“Just like urban design, public space maintenance can be a creative and engaging process. Instead of wondering what the solutions are, invite new people to the table and see what emerges.” –Lena Miller, Hunters Point Family
Maintenance as a Civic Priority
Urban designers often work from a place of creative optimism, envisioning iconic public spaces that unite community-driven priorities with design expertise. Yet as projects unfold, the pragmatic concerns related to public space management quickly come to light. Who will take long-term responsibility for activating the space? Will designated facilities staff be able to keep up with ongoing cleaning and maintenance needs? Over time, could dirty sidewalks, loud traffic, worn-out crosswalks, or broken lights keep users away—or even attract undesirable activities?
The recently-published Assembly: Civic Design Guidelines unpack key findings about the essential role maintenance plays in shaping our civic perceptions. Research indicates that signs of neighborhood disorder can negatively impact civic trust.For example, people who report high levels of litter in their community also tend to have lower levels of community pride (-10%) and lower levels of trust in local government (-10%).
On the other hand, well-maintained neighborhoods and public spaces have the potential to boost trust, promote feelings of safety, and encourage community stewardship. People who report that the greenery on their block is very well-maintained score +19% higher on measures of civic trust compared to those who say greenery is poorly maintained. Vacant lot clean-up and neighborhood greening initiatives have also been connected to reductions in crime and reduced stress levels.
While such research builds a strong case for prioritizing maintenance conditions in parks, plazas, and other public spaces, fundamental questions remain, like how can maintenance challenges be addressed most effectively? And who should be leading the charge?
Data-Driven Neighborhood Engagement
The City of San Francisco is demonstrating that creative engagement in public space management can help address seemingly intractable challenges. The city has experienced dramatic declines in quality of life measures, with rising complaints about trash, broken lighting, homeless encampments, and more. Cassie Hoeprich, Senior Strategist with the San Francisco Mayor’s Fix-it Team knows that a lot can be learned from diving into data. By analyzing the locations of 311 calls along with crime data and community surveys, the Fix-It Team has identified 35 neighborhoods in need of focused maintenance attention.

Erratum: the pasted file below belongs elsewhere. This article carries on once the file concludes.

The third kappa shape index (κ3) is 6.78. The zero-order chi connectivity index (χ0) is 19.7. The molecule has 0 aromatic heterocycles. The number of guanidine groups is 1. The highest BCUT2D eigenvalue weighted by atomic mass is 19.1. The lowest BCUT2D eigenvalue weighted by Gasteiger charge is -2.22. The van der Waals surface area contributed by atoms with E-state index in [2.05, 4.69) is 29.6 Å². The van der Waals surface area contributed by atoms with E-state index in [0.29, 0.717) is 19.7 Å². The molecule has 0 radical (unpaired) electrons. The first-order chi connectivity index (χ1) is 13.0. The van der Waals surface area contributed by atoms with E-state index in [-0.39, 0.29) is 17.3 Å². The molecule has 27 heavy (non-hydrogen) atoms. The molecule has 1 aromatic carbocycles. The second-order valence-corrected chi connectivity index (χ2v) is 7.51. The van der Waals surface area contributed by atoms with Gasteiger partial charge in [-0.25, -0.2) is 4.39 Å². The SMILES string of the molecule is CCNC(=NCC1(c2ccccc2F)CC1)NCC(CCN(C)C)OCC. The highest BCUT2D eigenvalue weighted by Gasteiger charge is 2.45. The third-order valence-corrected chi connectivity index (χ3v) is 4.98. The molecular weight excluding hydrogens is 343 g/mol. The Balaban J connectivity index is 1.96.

This collaborative, data-driven approach has led to visible changes—with targeted “Quick Fixes” that coordinate multiple City agencies to address immediate concerns, and shift perceptions of what local government can do. Fix-It has also been able to give local citizens the resources they need to make changes themselves, such as tools to host their own neighborhood clean-up events. To date, the Fix-It Team’s community action plans have engaged more than 1,200 residents and addressed over 3,500 neighborhood concerns. “The Fix-It philosophy is to listen,” says Cassie. “Once people have a chance to air their frustrations, then we have the opportunity to undertake visionary changes together.”
Yet significant challenges still remain. Like many cities, San Francisco is seeking to manage public spaces in the face of rising homelessness and drug use. “We have populations that are very dependent upon public space, and have a right to be there,” say Cassie. “The question becomes: how do we keep public spaces safe for everyone without spending a ton of money, without over-policing, and without hindering beautiful design? Sometimes it’s about knowing when government should take a step back and allow community experts to step forward. In San Francisco, that’s where organizations like Hunters Point Family take the lead.”
Stewarding Public Spaces with Love—Not Force
Hunters Point Family (HPF) is a San Francisco-based non-profit that is revolutionizing public space stewardship while spearheading radical workforce development practices. The City contracts with the organization on a range of initiatives. HPF’s Pit Stop Ambassadors keep bathrooms in working order, ensuring that they’re safe, clean, and used for their intended purpose. Similar HPF initiatives keep local metro stations, public spaces, and sidewalks accessible and welcoming to all.
HPF’s hiring practices help the most vulnerable members of the community—including formerly incarcerated individuals—become the City’s most valuable partners in managing public spaces. According to founder and Executive Director of Development of HPF, Lena Miller, “our staff are stewards of the community. They are familiar with the neighborhoods where they work and the challenges of the street. As former ‘Lifers,’ many of our Ambassadors benefit from countless hours of therapy and training in conflict management, and they have the ability to diffuse tensions before they start. Our staff achieve something amazing—stewarding public spaces with love, not force.”
While public space maintenance challenges still exist, San Francisco’s approach unites research, data, and community ingenuity to shape public spaces. In a city with complex quality of life concerns, Fix-It demonstrates the power of involving everyone in the care and improvement of their city.